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The Unlimited Novelty Of Language?

What are people doing when they're speaking a language?

According to Tufts University linguist Ray Jackendoff, writing in his new book:

"They're making complex sounds that express their thoughts. Words are part of the system in people's heads that they use to build messages."

Jackendoff is quick to add:

"Speakers are constantly expressing all sorts of new thoughts by making new sounds."

He gives some examples of things his wife and daughter have said, such as "I'm all Olympic'd out," and "This is the kind of house that people sell their big houses in Belmont and downsize to." These are sentences they made up on the spot. Neither they nor (probably) you or I had ever heard them before or had ever thought those thoughts. Yet they were produced spontaneously, and you can understand them effortlessly.

Jackendoff's point — this is not original to him — is that our grip on language gives us unlimited expressive power.

This fact of linguistic creativity plays a pivotal role in an argument that, in Jackendoff's words, "serves as the foundational premise of modern linguistics." (He goes on to note that the argument is Chomsky's and that he's made it in myriad publications.) The argument in question goes roughly like this: the only way to explain our open-ended ability to cope with linguistic novelty is to suppose that "in our heads" there is a system of rules that governs the combination and recombination of words into well-formed sentences. To know a language is to have a "mental grammar."

There is something ironic in the fact that Jackendoff explains linguistic creativity by repeating what Chomsky and others have written elsewhere in myriad publications.

But is it even true? It is striking that Jackendoff doesn't offer anything more in defense of the claim about unlimited novelty than I have repeated here. Is this such a straight forward matter? Is it just self-evident that the examples of Jackendoff's wife and daughter demonstrate the existence of the linguistic creativity that plays such an important role in laying the foundations of linguistic theory?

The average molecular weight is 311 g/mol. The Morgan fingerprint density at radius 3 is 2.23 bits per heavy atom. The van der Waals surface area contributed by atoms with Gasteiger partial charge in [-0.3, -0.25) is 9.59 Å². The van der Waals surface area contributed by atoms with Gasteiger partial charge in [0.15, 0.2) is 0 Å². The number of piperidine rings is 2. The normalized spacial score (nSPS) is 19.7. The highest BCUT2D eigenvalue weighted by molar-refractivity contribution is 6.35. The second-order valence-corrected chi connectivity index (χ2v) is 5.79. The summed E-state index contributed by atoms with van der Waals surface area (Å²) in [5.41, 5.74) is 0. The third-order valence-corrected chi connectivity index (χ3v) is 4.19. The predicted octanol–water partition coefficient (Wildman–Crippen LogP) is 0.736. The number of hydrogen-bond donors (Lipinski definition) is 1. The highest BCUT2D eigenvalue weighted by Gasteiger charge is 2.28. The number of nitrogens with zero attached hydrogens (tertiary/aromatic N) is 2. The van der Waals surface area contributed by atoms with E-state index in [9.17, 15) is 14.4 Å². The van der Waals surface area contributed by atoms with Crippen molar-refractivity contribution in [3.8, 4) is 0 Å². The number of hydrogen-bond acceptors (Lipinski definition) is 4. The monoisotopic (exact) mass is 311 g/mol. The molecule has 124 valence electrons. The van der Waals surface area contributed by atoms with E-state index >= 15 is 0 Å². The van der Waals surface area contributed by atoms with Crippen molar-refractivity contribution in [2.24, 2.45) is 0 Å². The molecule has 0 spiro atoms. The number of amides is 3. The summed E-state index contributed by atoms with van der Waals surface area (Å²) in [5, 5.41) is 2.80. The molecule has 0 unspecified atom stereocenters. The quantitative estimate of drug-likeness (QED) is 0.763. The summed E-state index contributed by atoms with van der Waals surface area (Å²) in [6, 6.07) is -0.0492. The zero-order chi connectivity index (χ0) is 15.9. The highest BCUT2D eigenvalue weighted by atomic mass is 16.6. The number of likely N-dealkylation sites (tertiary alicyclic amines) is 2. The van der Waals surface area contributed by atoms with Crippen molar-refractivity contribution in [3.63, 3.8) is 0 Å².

I am skeptical. Here's why. Let's go back to Jackendoff's original assertion that what people are doing when they speak a language is making complex sounds to express thoughts.


I would have thought what I am doing when I am speaking a language is wishing my neighbor a good morning, or ordering a meal over the phone, stopping my infant daughter from sticking her fingers in the outlet or asking the clerk if there are any organic vegetables, and so on. That is, I use language to do many different things, most of which I have done many times before, and very few of which are plausibly described as making complex sounds to express thoughts.

Is an outfielder doing something novel, or something he has done thousands of times before, when he shags a fly ball?

I once saw a cartoon where a bird sits on a branch above a pond. The bird is watching fish in the water. The bird's thought bubble shows that it's working out the trigonometry to be sure it hits the water at the right angle to snatch a fish. The cartoon is funny. The bird doesn't know trigonometry, but it does know how to catch fish. What makes the cartoon funny is the absurdity of the idea that that the fish's ability to dive down and catch the fish consists in its ability to perform a calculation.

But doesn't a similar absurdity infect Jackendoff's claims and those of modern linguistic theory? And if not, why not?

What the linguists overlook, it seems to me, is that the novelty they descry is an artifact of the way they represent things. Consider for comparison: under a certain description, each time I walk down the street outside my house I am doing something unique and one-off; I am coping with the novel configuration of wind, weather, people, urban terrain. Under a different description, however, I'm just walking down the street, as I do every day.

Knowing how to talk, or walk, or catch fish, is precisely the ability to take up a standpoint from which things in all their variety can be thought of as the same.

Another beloved idea of contemporary of linguistics — Jackendoff mentions it repeatedly — is the fact that you don't need writing to have language. But this brings us to another irony. You may not need to know how to read and write to speak a language. Yes. But it strike me that you probably do need to know how to read and write even to come up with the idea that, as Jackendoff says, speaking a language is building a message in your head.

You can keep up with more of what Alva Noë is thinking on Facebook and on Twitter: @alvanoe

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Alva Noë is a contributor to the NPR blog 13.7: Cosmos and Culture. He is writer and a philosopher who works on the nature of mind and human experience.

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